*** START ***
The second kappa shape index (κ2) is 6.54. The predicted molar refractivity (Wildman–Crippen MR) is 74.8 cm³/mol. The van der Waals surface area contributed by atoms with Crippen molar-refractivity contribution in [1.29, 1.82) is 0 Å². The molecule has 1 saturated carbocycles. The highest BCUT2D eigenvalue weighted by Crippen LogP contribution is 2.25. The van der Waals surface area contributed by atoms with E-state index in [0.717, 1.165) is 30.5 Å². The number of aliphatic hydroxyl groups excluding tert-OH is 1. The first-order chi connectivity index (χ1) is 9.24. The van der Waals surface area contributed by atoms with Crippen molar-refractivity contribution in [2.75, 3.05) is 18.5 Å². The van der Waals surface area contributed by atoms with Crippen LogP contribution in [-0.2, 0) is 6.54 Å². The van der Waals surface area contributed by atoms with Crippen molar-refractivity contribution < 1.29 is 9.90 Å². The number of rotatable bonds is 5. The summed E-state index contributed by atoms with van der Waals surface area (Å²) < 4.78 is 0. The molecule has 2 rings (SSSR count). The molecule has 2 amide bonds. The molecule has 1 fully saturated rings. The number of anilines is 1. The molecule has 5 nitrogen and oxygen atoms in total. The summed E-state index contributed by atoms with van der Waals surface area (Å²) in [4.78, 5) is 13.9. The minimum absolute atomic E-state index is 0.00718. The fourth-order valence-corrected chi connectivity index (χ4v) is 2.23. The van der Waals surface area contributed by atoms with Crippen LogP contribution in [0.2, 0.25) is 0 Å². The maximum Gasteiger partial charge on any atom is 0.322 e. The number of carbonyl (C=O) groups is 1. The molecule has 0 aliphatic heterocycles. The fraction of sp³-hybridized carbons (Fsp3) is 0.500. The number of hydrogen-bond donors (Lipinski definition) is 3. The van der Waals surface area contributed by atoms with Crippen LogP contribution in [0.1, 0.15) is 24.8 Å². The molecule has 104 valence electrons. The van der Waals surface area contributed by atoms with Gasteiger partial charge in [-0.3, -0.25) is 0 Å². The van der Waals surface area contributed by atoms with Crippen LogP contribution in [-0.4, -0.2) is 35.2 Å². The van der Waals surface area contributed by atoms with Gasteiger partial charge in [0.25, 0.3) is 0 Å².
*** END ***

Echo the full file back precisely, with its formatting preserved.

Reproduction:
The second kappa shape index (κ2) is 6.54. The predicted molar refractivity (Wildman–Crippen MR) is 74.8 cm³/mol. The van der Waals surface area contributed by atoms with Crippen molar-refractivity contribution in [1.29, 1.82) is 0 Å². The molecule has 1 saturated carbocycles. The highest BCUT2D eigenvalue weighted by Crippen LogP contribution is 2.25. The van der Waals surface area contributed by atoms with E-state index in [0.717, 1.165) is 30.5 Å². The number of aliphatic hydroxyl groups excluding tert-OH is 1. The first-order chi connectivity index (χ1) is 9.24. The van der Waals surface area contributed by atoms with Crippen molar-refractivity contribution in [2.75, 3.05) is 18.5 Å². The van der Waals surface area contributed by atoms with Crippen LogP contribution in [-0.2, 0) is 6.54 Å². The van der Waals surface area contributed by atoms with Crippen molar-refractivity contribution < 1.29 is 9.90 Å². The number of rotatable bonds is 5. The summed E-state index contributed by atoms with van der Waals surface area (Å²) < 4.78 is 0. The molecule has 2 rings (SSSR count). The molecule has 2 amide bonds. The molecule has 1 fully saturated rings. The number of anilines is 1. The molecule has 5 nitrogen and oxygen atoms in total. The summed E-state index contributed by atoms with van der Waals surface area (Å²) in [4.78, 5) is 13.9. The minimum absolute atomic E-state index is 0.00718. The fourth-order valence-corrected chi connectivity index (χ4v) is 2.23. The van der Waals surface area contributed by atoms with Crippen LogP contribution in [0.2, 0.25) is 0 Å². The maximum Gasteiger partial charge on any atom is 0.322 e. The number of carbonyl (C=O) groups is 1. The molecule has 0 aliphatic heterocycles. The fraction of sp³-hybridized carbons (Fsp3) is 0.500. The number of hydrogen-bond donors (Lipinski definition) is 3. The van der Waals surface area contributed by atoms with Crippen LogP contribution in [0.1, 0.15) is 24.8 Å². The molecule has 104 valence electrons. The van der Waals surface area contributed by atoms with Gasteiger partial charge in [-0.3, -0.25) is 0 Å². The van der Waals surface area contributed by atoms with Crippen LogP contribution in [-0.4, -0.2) is 35.2 Å². The van der Waals surface area contributed by atoms with Gasteiger partial charge in [0.25, 0.3) is 0 Å².